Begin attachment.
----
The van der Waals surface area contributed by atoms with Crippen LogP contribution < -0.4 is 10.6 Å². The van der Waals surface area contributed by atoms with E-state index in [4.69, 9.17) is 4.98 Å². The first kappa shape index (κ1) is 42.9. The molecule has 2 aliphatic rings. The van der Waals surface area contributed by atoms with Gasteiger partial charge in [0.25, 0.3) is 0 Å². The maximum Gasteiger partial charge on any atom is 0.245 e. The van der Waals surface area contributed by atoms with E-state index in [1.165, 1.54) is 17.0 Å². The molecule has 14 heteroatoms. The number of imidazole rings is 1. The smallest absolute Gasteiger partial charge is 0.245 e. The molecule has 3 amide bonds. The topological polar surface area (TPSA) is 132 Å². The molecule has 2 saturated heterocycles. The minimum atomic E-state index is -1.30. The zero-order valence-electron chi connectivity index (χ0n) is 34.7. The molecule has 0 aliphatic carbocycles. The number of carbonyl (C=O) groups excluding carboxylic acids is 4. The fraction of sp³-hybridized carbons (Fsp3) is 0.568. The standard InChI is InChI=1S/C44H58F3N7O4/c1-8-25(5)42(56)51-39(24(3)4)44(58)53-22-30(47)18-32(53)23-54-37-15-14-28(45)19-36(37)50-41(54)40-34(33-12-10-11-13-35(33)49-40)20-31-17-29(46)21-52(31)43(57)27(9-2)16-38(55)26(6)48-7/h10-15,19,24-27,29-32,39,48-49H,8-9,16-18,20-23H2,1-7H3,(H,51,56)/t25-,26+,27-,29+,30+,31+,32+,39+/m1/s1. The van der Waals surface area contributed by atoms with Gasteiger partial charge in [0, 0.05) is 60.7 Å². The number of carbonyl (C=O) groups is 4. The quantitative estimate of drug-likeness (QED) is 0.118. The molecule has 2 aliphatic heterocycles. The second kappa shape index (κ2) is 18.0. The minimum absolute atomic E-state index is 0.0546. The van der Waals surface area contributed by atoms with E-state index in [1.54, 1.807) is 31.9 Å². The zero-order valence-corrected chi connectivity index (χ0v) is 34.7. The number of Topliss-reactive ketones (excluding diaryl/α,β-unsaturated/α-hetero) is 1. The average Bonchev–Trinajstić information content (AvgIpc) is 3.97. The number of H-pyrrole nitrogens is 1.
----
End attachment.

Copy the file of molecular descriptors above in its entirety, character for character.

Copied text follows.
The van der Waals surface area contributed by atoms with Crippen LogP contribution < -0.4 is 10.6 Å². The van der Waals surface area contributed by atoms with E-state index in [4.69, 9.17) is 4.98 Å². The first kappa shape index (κ1) is 42.9. The molecule has 2 aliphatic rings. The van der Waals surface area contributed by atoms with Gasteiger partial charge in [0.25, 0.3) is 0 Å². The maximum Gasteiger partial charge on any atom is 0.245 e. The van der Waals surface area contributed by atoms with E-state index in [1.165, 1.54) is 17.0 Å². The molecule has 14 heteroatoms. The number of imidazole rings is 1. The smallest absolute Gasteiger partial charge is 0.245 e. The molecule has 3 amide bonds. The topological polar surface area (TPSA) is 132 Å². The molecule has 2 saturated heterocycles. The minimum atomic E-state index is -1.30. The zero-order valence-electron chi connectivity index (χ0n) is 34.7. The molecule has 0 aliphatic carbocycles. The number of carbonyl (C=O) groups excluding carboxylic acids is 4. The fraction of sp³-hybridized carbons (Fsp3) is 0.568. The standard InChI is InChI=1S/C44H58F3N7O4/c1-8-25(5)42(56)51-39(24(3)4)44(58)53-22-30(47)18-32(53)23-54-37-15-14-28(45)19-36(37)50-41(54)40-34(33-12-10-11-13-35(33)49-40)20-31-17-29(46)21-52(31)43(57)27(9-2)16-38(55)26(6)48-7/h10-15,19,24-27,29-32,39,48-49H,8-9,16-18,20-23H2,1-7H3,(H,51,56)/t25-,26+,27-,29+,30+,31+,32+,39+/m1/s1. The van der Waals surface area contributed by atoms with Gasteiger partial charge in [0, 0.05) is 60.7 Å². The number of carbonyl (C=O) groups is 4. The quantitative estimate of drug-likeness (QED) is 0.118. The molecule has 2 aliphatic heterocycles. The second kappa shape index (κ2) is 18.0. The minimum absolute atomic E-state index is 0.0546. The van der Waals surface area contributed by atoms with E-state index in [1.54, 1.807) is 31.9 Å². The zero-order valence-corrected chi connectivity index (χ0v) is 34.7. The number of Topliss-reactive ketones (excluding diaryl/α,β-unsaturated/α-hetero) is 1. The average Bonchev–Trinajstić information content (AvgIpc) is 3.97. The number of H-pyrrole nitrogens is 1.